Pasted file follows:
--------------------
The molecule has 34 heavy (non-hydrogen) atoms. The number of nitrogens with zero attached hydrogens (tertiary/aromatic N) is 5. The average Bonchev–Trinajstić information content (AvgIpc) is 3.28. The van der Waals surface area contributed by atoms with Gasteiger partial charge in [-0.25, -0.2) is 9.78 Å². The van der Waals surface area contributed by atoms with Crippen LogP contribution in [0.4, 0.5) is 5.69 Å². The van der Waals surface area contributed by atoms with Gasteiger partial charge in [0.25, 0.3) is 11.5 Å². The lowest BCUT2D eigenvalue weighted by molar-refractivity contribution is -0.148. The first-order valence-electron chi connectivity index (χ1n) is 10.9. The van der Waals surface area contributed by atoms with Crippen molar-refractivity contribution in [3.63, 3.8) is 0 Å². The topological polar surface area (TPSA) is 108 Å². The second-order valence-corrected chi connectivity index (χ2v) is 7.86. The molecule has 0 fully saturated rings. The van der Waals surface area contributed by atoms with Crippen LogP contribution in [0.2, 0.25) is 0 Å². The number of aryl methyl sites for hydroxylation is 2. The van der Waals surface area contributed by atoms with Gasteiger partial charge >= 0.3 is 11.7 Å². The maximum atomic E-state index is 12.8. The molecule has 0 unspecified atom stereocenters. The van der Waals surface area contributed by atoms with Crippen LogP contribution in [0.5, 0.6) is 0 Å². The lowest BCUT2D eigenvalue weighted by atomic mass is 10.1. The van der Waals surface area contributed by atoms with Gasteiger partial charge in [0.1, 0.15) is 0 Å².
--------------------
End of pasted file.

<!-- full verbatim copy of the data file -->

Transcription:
The molecule has 34 heavy (non-hydrogen) atoms. The number of nitrogens with zero attached hydrogens (tertiary/aromatic N) is 5. The average Bonchev–Trinajstić information content (AvgIpc) is 3.28. The van der Waals surface area contributed by atoms with Gasteiger partial charge in [-0.25, -0.2) is 9.78 Å². The van der Waals surface area contributed by atoms with Crippen LogP contribution in [0.4, 0.5) is 5.69 Å². The van der Waals surface area contributed by atoms with Gasteiger partial charge in [0.25, 0.3) is 11.5 Å². The lowest BCUT2D eigenvalue weighted by molar-refractivity contribution is -0.148. The first-order valence-electron chi connectivity index (χ1n) is 10.9. The van der Waals surface area contributed by atoms with Crippen molar-refractivity contribution in [3.63, 3.8) is 0 Å². The topological polar surface area (TPSA) is 108 Å². The second-order valence-corrected chi connectivity index (χ2v) is 7.86. The molecule has 0 fully saturated rings. The van der Waals surface area contributed by atoms with Crippen LogP contribution in [0.2, 0.25) is 0 Å². The number of aryl methyl sites for hydroxylation is 2. The van der Waals surface area contributed by atoms with Gasteiger partial charge >= 0.3 is 11.7 Å². The maximum atomic E-state index is 12.8. The molecule has 0 unspecified atom stereocenters. The van der Waals surface area contributed by atoms with Crippen LogP contribution in [0.5, 0.6) is 0 Å². The lowest BCUT2D eigenvalue weighted by atomic mass is 10.1. The van der Waals surface area contributed by atoms with Gasteiger partial charge in [0.1, 0.15) is 0 Å².